As the party is winding down, Liv’s sense of triumph fizzles when the body of town councilman Bubba Rowland is discovered on the festival grounds. And now the prime suspect in his murder is Liv’s mother’s fiancé, Earl, who had a flare-up recently with Bubba. To clear Earl’s name, Liv and her best friend Di burst into action to smoke out the real killer before another life is extinguished . . .
“A small Southern town with charm as well as bodies provides a terrific backdrop for two appealing sleuths. Down home and delightful.” —Carolyn Hart
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One Fete in the Grave
By Vickie Fee
KENSINGTON PUBLISHING CORP.Copyright © 2017 Vickie Fee
All rights reserved.
There were a series of deafening explosions. Babies were crying. A dog was howling. And out of the corner of my eye, I could see the outline of a man, no doubt intoxicated, relieving himself in the bushes.
It was the annual Fourth of July fireworks celebration in Dixie, Tennessee, capping off a daylong festival.
I was lying on a blanket next to my husband, watching the pyrotechnic display. The fireworks were being ignited in a field just the other side of Tiptoe Creek, which runs through Centennial Park. Balls of fire raced through the night sky directly overhead looking as if they would fall on us and set the crowd ablaze.
Larry Joe reached into the ice chest, pulled out an unlabeled brown bottle, and popped it open. If anyone asked, he'd say it was root beer. It wasn't root beer. But alcoholic beverages were technically illegal in the public park. On holidays, the law turned a blind eye to such infractions, as long as people made an effort to be discreet.
He tilted the bottle toward me in a gesture that asked, "Want one?" I shook my head. Words would be useless at this point competing with the ear-piercing explosions, now being accompanied by the high school band playing a John Philip Sousa tune. The fireworks show had started tentatively with lapses between the colorful explosions and crescendoed to rapid-fire bursts stacked one upon another like a deck of cards.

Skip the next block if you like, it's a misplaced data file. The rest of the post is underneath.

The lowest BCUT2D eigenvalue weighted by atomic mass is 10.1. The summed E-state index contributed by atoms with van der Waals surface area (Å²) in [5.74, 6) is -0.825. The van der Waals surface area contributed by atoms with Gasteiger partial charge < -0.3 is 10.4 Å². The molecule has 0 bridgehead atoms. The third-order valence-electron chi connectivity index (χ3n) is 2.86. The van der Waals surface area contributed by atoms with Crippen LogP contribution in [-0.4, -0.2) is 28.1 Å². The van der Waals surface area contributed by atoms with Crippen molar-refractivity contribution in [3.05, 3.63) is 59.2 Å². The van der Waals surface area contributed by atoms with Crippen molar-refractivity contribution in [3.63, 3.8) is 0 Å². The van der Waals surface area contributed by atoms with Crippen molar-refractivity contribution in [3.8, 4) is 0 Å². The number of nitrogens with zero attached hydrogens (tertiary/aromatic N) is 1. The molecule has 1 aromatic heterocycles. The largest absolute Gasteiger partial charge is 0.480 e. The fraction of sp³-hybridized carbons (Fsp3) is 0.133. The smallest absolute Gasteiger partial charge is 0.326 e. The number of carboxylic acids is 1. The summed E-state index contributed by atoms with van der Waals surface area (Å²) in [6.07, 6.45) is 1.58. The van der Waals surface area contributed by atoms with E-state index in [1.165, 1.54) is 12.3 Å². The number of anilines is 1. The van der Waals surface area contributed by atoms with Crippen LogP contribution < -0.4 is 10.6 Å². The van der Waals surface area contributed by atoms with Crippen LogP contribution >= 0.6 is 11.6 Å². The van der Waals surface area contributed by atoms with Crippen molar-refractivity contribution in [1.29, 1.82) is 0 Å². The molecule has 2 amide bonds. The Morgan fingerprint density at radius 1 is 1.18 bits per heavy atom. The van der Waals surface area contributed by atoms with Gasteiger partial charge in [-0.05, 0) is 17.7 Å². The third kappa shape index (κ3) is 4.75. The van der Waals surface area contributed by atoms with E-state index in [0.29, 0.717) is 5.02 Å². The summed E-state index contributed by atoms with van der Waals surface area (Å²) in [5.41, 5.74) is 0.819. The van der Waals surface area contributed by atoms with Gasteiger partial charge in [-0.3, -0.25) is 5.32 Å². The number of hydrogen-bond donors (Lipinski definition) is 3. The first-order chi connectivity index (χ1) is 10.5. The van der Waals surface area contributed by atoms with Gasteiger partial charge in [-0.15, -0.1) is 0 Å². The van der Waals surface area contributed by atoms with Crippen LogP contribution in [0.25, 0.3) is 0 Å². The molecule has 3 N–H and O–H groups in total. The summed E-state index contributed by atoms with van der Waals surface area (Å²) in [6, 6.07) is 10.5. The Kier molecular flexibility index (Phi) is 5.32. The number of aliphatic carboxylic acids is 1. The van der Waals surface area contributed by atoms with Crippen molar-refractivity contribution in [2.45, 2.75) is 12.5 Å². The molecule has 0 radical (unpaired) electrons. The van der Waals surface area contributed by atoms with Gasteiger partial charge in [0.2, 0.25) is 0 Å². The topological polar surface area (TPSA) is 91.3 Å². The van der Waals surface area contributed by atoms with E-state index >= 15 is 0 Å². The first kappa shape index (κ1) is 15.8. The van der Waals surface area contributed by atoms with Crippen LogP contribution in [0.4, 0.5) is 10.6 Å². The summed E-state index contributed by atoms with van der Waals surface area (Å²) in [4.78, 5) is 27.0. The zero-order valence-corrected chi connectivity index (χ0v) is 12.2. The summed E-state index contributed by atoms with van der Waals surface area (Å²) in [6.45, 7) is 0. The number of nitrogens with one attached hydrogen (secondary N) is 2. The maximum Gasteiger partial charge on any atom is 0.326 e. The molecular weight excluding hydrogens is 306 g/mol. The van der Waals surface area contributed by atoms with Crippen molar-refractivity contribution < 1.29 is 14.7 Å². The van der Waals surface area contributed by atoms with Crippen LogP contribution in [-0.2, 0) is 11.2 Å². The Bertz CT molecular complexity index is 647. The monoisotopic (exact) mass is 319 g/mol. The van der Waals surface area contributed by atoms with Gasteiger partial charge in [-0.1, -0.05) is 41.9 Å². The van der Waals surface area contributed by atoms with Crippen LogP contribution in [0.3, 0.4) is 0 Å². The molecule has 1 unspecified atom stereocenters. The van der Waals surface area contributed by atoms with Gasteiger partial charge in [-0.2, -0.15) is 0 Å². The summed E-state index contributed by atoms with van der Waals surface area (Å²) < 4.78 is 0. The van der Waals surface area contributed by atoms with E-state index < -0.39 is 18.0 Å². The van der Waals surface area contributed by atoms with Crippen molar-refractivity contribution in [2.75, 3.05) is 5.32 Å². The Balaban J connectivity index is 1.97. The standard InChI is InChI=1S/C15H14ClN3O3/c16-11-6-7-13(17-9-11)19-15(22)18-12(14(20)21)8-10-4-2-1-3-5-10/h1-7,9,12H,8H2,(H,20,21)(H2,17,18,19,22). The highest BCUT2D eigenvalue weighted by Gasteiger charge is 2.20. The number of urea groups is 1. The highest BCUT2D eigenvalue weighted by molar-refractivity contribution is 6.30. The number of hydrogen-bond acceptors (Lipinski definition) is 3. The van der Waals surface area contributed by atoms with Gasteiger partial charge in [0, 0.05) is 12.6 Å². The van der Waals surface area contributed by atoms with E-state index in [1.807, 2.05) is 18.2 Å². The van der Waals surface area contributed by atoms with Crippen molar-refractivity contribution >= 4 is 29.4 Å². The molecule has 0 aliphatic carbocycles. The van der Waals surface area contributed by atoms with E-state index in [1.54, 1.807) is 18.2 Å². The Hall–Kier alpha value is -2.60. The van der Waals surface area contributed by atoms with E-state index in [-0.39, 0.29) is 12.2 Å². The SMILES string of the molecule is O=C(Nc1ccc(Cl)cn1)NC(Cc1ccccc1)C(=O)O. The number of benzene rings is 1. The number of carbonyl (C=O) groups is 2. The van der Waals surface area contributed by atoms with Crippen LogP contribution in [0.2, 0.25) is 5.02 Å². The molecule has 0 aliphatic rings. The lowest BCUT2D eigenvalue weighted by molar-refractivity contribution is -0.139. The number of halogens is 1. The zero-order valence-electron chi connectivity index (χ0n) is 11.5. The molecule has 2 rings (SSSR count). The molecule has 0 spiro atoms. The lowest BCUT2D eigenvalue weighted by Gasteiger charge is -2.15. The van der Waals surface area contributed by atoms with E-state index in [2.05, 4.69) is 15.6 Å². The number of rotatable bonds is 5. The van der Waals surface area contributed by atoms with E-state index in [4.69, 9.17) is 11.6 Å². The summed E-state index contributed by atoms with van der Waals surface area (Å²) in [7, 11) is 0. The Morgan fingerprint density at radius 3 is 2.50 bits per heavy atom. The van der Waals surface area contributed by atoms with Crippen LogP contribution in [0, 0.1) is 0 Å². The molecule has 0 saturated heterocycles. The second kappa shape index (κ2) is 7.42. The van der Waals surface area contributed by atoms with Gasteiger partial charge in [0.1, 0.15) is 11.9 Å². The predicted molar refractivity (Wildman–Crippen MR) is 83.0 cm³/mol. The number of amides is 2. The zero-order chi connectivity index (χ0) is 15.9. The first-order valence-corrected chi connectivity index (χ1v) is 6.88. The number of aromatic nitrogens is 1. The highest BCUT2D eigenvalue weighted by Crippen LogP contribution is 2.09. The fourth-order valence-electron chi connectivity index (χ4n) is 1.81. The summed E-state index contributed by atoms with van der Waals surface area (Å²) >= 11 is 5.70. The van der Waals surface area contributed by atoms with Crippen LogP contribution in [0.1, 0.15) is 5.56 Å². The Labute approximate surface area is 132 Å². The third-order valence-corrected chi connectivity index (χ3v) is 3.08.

An impressive multicolor firework erupted as the band reached a rousing conclusion. Everyone clapped and cheered. A moment later, an even more impressive display lit up the velvet sky. The crowd remained silent for a few seconds to see if this truly was the finale before bursting once again into cheers and applause.
Eventgoers started streaming toward the exits. The row of bouncy houses that had earlier been buoyant with the energy and laughter of children was now in various stages of deflation. The aroma of fried foods, from funnel cakes to pronto pups and catfish, clung to the humid air even as vendors packed it in and shuttered their walk-up service windows.
Larry Joe and I stood up and started gathering our blanket, ice chest, and other supplies: sunscreen, sunglasses, mosquito repellent.
Suddenly, a woman's scream pierced through the noise of the crowd. The clapping tapered off as the hysterical screaming persisted. Everyone looked around for the source. I could see Sheriff Eulyse "Dave" Davidson and Deputy Ted Horton making their way to a row of porta potties beyond the vendor booths.
Helen Maples was standing outside one of the portable outhouses screaming her head off. I assumed she had entered the facilities and had an unfortunately intimate encounter with a snake or some such thing. But I was wrong.
The sheriff opened the door and there sat town councilman Bubba Rowland, with his pants around his ankles and a large red circle staining the front of his shirt.
This wasn't the first time Bubba had been caught with his pants down. But it certainly looked like it would be his last.
Deputy Ted closed the door on Bubba and started cordoning off the area around bathroom row. The sheriff spoke with some of the security volunteers and reserve deputies before making his way to the stage microphone. Dozens of people had clearly seen Bubba through the open door, and that information had spread like wildfire within moments, so Sheriff Dave didn't skirt the issue.
"We're investigating the death of Councilman Bubba Rowland," he said into the microphone. "Anyone who talked with Mr. Rowland, and, of course, anyone who noticed anything that seemed suspicious, make your way to the stage area so we can take your statements. Everyone else may leave in an orderly fashion, but please give your name and phone number to one of the volunteers who will be standing at the exits with clipboards to take your information. Thank you."
Dave came down the stage steps and made a beeline to where I was standing. He nodded to Larry Joe before turning his attention to me.
"Liv McKay, you're up first on the interview list."